Perfluorocarbon administration during cardiopulmonary bypass in rats: An inflammatory risk to adverse outcome?

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Anasthesia & Analgesia

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BACKGROUND: Perfluorocarbon (PFC) emulsions are artificial oxygen carriers that have been shown to attenuate the effects of air embolism. Cerebral air embolism, known to occur during cardiopulmonary bypass (CPB), may contribute to adverse cerebral outcomes after cardiac surgery. We designed this study to evaluate the effect of a 60% PFC emulsion (perfluoro-tert-butylcyclohexane; PTBCH) on the inflammatory response and neurocognitive outcome of rats after CPB.

METHODS: Twenty-eight Sprague Dawley rats subjected to 60 min of CPB were randomly divided into two groups: PTBCH CPB animals receiving 3 mL/kg of PTBCH into the venous reservoir and control CPB animals receiving 3 mL/kg of 0.9% saline. At several time points, the cytokines interleukin (IL)-1β, IL-6, IL-10, and tumor necrosis factor (TNF)-α were measured. Neurocognitive testing was planned postoperatively using the Morris water maze. Histologic samples were obtained in a separate series of experiments.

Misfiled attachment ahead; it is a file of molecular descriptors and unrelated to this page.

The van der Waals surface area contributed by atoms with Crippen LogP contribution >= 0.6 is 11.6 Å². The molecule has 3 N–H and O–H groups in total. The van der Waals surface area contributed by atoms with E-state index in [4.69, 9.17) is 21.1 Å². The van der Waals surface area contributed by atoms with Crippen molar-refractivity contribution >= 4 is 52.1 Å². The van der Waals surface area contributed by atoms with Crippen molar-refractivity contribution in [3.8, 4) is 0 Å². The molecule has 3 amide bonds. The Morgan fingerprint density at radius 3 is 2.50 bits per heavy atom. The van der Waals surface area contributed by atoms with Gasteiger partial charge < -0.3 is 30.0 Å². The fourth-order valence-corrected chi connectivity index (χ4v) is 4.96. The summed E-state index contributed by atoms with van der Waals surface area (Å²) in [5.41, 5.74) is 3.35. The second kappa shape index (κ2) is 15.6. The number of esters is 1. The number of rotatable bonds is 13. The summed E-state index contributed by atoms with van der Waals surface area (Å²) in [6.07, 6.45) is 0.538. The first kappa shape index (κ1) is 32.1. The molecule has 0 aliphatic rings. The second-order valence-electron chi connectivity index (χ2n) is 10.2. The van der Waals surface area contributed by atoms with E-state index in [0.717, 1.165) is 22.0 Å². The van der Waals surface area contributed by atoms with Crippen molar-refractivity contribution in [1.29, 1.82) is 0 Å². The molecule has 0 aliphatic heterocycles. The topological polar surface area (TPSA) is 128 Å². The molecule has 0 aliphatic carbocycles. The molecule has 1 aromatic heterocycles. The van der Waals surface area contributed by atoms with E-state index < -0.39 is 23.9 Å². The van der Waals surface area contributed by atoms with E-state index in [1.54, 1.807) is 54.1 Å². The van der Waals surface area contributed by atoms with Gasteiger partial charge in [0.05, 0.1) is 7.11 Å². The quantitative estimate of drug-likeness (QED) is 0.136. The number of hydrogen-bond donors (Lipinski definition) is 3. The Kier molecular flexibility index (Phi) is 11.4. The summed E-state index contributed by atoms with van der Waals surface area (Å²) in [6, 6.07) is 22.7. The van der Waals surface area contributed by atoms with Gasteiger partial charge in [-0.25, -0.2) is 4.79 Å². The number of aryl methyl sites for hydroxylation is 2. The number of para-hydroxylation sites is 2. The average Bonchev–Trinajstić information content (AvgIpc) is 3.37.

RESULTS: Physiologic variables were comparable between groups, but the PTBCH CPB animals required more phenylephrine compared with the controls. Cytokine levels in the PTBCH CPB group were significantly higher than in the control group at 2 and 4 h after CPB (P < 0.05). Neurocognitive outcome could not be evaluated as none of the animals in the PTBCH CPB group survived. Myocardial histological analysis revealed increased areas of contraction band necrosis in the PTBCH CPB animals (P = 0.034).

CONCLUSIONS: Administration of PTBCH during CPB was associated with an excessive release of cytokines. This enhanced inflammatory response with subsequent hypotension may have contributed to mortality in rats receiving PTBCH. The observed patterns of myocardial injury indicate global hypoperfusion and catecholamine excess.